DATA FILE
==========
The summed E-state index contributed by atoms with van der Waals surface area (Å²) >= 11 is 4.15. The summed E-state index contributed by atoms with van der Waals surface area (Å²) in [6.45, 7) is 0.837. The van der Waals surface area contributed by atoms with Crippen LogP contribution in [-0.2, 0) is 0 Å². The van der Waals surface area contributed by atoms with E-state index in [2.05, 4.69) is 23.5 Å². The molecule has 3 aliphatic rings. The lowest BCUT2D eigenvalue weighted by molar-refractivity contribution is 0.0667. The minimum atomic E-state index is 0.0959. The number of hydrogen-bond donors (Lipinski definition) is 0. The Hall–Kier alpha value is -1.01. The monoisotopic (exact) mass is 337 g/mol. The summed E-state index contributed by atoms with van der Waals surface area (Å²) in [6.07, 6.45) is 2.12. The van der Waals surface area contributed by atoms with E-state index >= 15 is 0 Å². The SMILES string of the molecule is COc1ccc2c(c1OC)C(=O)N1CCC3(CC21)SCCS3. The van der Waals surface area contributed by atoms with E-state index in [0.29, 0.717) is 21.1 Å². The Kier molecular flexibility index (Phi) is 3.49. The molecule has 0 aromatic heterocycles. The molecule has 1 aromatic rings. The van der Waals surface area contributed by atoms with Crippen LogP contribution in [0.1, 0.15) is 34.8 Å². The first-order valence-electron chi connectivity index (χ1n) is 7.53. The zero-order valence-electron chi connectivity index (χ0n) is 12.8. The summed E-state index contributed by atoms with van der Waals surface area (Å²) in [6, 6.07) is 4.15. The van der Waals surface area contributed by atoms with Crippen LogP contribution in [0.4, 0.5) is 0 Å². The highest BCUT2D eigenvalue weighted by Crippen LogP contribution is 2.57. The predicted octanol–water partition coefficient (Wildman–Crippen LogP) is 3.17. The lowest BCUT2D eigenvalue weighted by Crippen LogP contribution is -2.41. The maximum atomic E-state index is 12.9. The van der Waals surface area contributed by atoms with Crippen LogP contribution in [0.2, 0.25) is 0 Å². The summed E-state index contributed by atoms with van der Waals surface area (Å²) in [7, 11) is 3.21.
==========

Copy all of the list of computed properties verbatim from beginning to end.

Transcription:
The summed E-state index contributed by atoms with van der Waals surface area (Å²) >= 11 is 4.15. The summed E-state index contributed by atoms with van der Waals surface area (Å²) in [6.45, 7) is 0.837. The van der Waals surface area contributed by atoms with Crippen LogP contribution in [-0.2, 0) is 0 Å². The van der Waals surface area contributed by atoms with E-state index in [2.05, 4.69) is 23.5 Å². The molecule has 3 aliphatic rings. The lowest BCUT2D eigenvalue weighted by molar-refractivity contribution is 0.0667. The minimum atomic E-state index is 0.0959. The number of hydrogen-bond donors (Lipinski definition) is 0. The Hall–Kier alpha value is -1.01. The monoisotopic (exact) mass is 337 g/mol. The summed E-state index contributed by atoms with van der Waals surface area (Å²) in [6.07, 6.45) is 2.12. The van der Waals surface area contributed by atoms with E-state index >= 15 is 0 Å². The SMILES string of the molecule is COc1ccc2c(c1OC)C(=O)N1CCC3(CC21)SCCS3. The van der Waals surface area contributed by atoms with E-state index in [0.29, 0.717) is 21.1 Å². The Kier molecular flexibility index (Phi) is 3.49. The molecule has 0 aromatic heterocycles. The molecule has 1 aromatic rings. The van der Waals surface area contributed by atoms with Crippen LogP contribution in [0.1, 0.15) is 34.8 Å². The first-order valence-electron chi connectivity index (χ1n) is 7.53. The zero-order valence-electron chi connectivity index (χ0n) is 12.8. The summed E-state index contributed by atoms with van der Waals surface area (Å²) in [6, 6.07) is 4.15. The van der Waals surface area contributed by atoms with Crippen LogP contribution in [0.4, 0.5) is 0 Å². The highest BCUT2D eigenvalue weighted by Crippen LogP contribution is 2.57. The predicted octanol–water partition coefficient (Wildman–Crippen LogP) is 3.17. The lowest BCUT2D eigenvalue weighted by Crippen LogP contribution is -2.41. The maximum atomic E-state index is 12.9. The van der Waals surface area contributed by atoms with Crippen LogP contribution in [0.2, 0.25) is 0 Å². The summed E-state index contributed by atoms with van der Waals surface area (Å²) in [7, 11) is 3.21.